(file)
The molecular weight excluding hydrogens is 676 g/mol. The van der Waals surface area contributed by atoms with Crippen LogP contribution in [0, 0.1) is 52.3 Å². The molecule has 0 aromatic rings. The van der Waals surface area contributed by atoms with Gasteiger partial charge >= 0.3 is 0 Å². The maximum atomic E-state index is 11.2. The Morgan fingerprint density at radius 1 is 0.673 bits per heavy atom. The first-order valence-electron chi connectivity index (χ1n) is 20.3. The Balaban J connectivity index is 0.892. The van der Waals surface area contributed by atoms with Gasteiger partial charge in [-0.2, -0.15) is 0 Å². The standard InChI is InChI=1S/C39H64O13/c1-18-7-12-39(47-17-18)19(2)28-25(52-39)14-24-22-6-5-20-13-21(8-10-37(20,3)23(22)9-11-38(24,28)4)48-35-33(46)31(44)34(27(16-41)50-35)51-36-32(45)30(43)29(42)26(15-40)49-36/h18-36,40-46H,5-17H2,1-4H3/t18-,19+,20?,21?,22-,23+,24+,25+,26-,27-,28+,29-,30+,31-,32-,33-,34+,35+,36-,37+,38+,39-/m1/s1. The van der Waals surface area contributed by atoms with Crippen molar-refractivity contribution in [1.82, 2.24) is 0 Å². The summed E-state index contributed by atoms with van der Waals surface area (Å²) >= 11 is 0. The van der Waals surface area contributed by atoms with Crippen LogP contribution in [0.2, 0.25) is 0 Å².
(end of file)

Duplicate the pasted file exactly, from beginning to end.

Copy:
The molecular weight excluding hydrogens is 676 g/mol. The van der Waals surface area contributed by atoms with Crippen LogP contribution in [0, 0.1) is 52.3 Å². The molecule has 0 aromatic rings. The van der Waals surface area contributed by atoms with Gasteiger partial charge >= 0.3 is 0 Å². The maximum atomic E-state index is 11.2. The Morgan fingerprint density at radius 1 is 0.673 bits per heavy atom. The first-order valence-electron chi connectivity index (χ1n) is 20.3. The Balaban J connectivity index is 0.892. The van der Waals surface area contributed by atoms with Gasteiger partial charge in [-0.2, -0.15) is 0 Å². The standard InChI is InChI=1S/C39H64O13/c1-18-7-12-39(47-17-18)19(2)28-25(52-39)14-24-22-6-5-20-13-21(8-10-37(20,3)23(22)9-11-38(24,28)4)48-35-33(46)31(44)34(27(16-41)50-35)51-36-32(45)30(43)29(42)26(15-40)49-36/h18-36,40-46H,5-17H2,1-4H3/t18-,19+,20?,21?,22-,23+,24+,25+,26-,27-,28+,29-,30+,31-,32-,33-,34+,35+,36-,37+,38+,39-/m1/s1. The van der Waals surface area contributed by atoms with Crippen molar-refractivity contribution in [1.82, 2.24) is 0 Å². The summed E-state index contributed by atoms with van der Waals surface area (Å²) >= 11 is 0. The van der Waals surface area contributed by atoms with Crippen LogP contribution in [0.2, 0.25) is 0 Å².